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Quilts and Textiles

To Honor and Comfort: Native Quilting Traditions

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"If not for MSU [Museum's] work, most of our constituency would not have had the opportunity to be exposed to such culturally significant objects."
—Southwestern Michigan College Museum, Dowagiac, MI

"The spirit of the first people is being shown and shared with us. They surely honor their culture."

"You can feel the history and stories behind the quilts."

"Nice representation of Native American Work. Something for all ages."
—Visitor comments, Southwestern Michigan College Museum, Dowagiac, MI

"Not only beautiful, but also very educational and informative to our small native and non-native community here in Northeastern Wisconsin."
—Forest County Potawatomi Historical/Cultural center and Museum, Crandon, WI

"Makes me want to go to bed and cover up with a warm quilt."

"Loved every minute of looking at each and every beautiful quilt here. Very glad we came."

"I had no idea of the richness of Native quilts. Thank you."
—Visitor comments, Woodland Cultural Centre, Brantford, Ontario, Canada

Of the many North American Indian expressive art forms, perhaps one of the least well known is quiltmaking. This exhibition celebrates quilting within diverse communities and pays homage to the artists who have expressed their cultural heritage and creativity through this art. It examines how quilts and quilting-the ceremonies surrounding them, the society of the artists who make them, and the passing on of traditions through quilts- bind neighbors and families within and across generations.

Quiltmaking in Native communities was first learned through contact with Euro-Americans. Native peoples became adept at quilting and began to use quilts for purposes unique to their own cultures. Quilts have been used as bed and shelter coverings, infants' swing cradles, weather insulation, and as soft places to sit on the ground. In some communities, quilts play important roles in tribal ceremonies, such as in the honoring of individuals and as fund-raisers. Native quilters get their design ideas from many sources. Some quilters use the design motifs of their specific tribe or clan or use patterns and colors reflecting close spiritual ties to the natural world.

To Honor and Comfort is a small version of the larger, national touring exhibition of the same name, developed by the Michigan State University Museum and the Smithsonian Institution's National Museum of the American Indian. It is designed to meet the needs of smaller institutions which cannot accommodate the larger exhibition.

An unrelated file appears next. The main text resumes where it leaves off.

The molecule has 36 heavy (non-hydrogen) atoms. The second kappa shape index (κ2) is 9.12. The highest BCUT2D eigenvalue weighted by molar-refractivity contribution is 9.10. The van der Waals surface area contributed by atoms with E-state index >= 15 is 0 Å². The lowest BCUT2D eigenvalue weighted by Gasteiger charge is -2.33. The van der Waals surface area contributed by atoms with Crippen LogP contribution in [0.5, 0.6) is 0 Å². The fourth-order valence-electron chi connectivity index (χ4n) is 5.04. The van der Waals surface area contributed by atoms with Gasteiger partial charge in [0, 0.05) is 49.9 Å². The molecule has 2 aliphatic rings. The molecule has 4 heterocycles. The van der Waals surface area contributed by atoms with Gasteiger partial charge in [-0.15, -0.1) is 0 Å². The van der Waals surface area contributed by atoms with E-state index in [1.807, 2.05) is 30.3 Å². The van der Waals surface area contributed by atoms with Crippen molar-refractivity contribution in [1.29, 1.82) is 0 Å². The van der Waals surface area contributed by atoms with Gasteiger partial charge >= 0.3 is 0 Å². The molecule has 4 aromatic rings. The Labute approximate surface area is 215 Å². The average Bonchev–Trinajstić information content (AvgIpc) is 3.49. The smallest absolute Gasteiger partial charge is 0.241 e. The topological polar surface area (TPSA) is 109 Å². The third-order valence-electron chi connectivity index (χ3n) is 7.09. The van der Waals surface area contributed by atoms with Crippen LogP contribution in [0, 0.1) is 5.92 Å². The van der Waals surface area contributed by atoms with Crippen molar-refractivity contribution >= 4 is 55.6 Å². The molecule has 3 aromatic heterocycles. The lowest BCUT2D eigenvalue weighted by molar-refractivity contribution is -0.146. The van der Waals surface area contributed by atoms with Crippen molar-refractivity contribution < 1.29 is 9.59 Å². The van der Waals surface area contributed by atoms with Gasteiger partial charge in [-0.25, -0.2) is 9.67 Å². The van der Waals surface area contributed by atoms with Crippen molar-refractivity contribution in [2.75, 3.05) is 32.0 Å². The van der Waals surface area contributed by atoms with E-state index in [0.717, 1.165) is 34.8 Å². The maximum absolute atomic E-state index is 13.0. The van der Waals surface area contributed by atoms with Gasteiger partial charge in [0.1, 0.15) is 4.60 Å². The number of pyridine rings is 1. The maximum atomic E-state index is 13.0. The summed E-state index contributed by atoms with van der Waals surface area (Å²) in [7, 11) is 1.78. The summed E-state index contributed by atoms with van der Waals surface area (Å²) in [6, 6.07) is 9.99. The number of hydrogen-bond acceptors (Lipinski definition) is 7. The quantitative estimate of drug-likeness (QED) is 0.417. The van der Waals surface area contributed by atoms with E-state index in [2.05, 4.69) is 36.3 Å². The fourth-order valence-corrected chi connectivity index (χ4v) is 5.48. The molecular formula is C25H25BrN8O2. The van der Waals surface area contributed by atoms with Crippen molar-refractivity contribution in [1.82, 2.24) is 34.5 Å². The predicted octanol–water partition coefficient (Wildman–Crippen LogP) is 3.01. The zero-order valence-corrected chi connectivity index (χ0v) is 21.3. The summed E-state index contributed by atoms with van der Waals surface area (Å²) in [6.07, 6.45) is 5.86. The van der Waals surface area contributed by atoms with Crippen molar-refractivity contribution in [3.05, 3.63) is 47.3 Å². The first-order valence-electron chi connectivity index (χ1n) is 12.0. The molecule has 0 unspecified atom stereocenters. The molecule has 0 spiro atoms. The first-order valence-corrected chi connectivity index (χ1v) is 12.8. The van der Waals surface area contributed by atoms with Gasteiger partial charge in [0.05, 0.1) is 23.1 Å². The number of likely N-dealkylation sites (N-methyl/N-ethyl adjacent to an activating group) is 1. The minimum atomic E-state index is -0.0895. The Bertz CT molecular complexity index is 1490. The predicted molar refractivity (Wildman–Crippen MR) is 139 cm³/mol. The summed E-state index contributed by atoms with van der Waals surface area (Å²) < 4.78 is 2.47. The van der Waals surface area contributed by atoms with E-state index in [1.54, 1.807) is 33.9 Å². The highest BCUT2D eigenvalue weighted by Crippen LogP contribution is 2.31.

Stauth Memorial Museum
Montezuma, KS
July 7 - September 30, 2018

This exhibition has been displayed at the following sites: Forest County Potawatomi Cultural Center & Museum, Crandon, WI; Mari Sandoz High Plains Heritage Center, Chadron State College, Chadron, NE; Mashantucket Pequot Museum & Research Center, Mashantucket, CT; Milwaukee County Historical Society, Milwaukee, WI; Southern Ute Indian Cultural Center, Ignacio, CO; Southwestern Michigan College Museum, Dowagiac, MI; Virginia Quilt Museum, Harrisonburg, VA; Woodland Cultural Centre, Brantford, Ontario, CANADA; and Comanche National Museum and Cultureal Center, Lawton, OK..

  Rental fee (12 week period) $5,000, plus shipping
  Number of pieces: 29
  Running feet required: 300 running feet
  Insurance Value: $31,000
  Security requirement: Lockable, limited access display area; trained guards or comparable protection system; provisions to prevent public from touching objects; object handling by museum professionals; temperature and light controls; fire protection according to local ordinances
  Additional materials available: Press materials.

This traveling exhibition is a Michigan State University Museum, Michigan Traditional Arts Program activity supported by the National Endowment for the Arts, Michigan Council for Arts and Cultural Affairs, Lila Wallace-Reader's Digest Fund, Jeffrey and Kitty Cole, and the MSU Office of the Provost.

Photo of Hawaiian Flag Quilt made by Harriet Soong and Sharon Balai in 1997.

PICTURED: Hawaiian Flag Quilt, Harriet Soong and Sharon Balai (Native Hawaiian), 1997. Photo by Fumio Ichikawa.


































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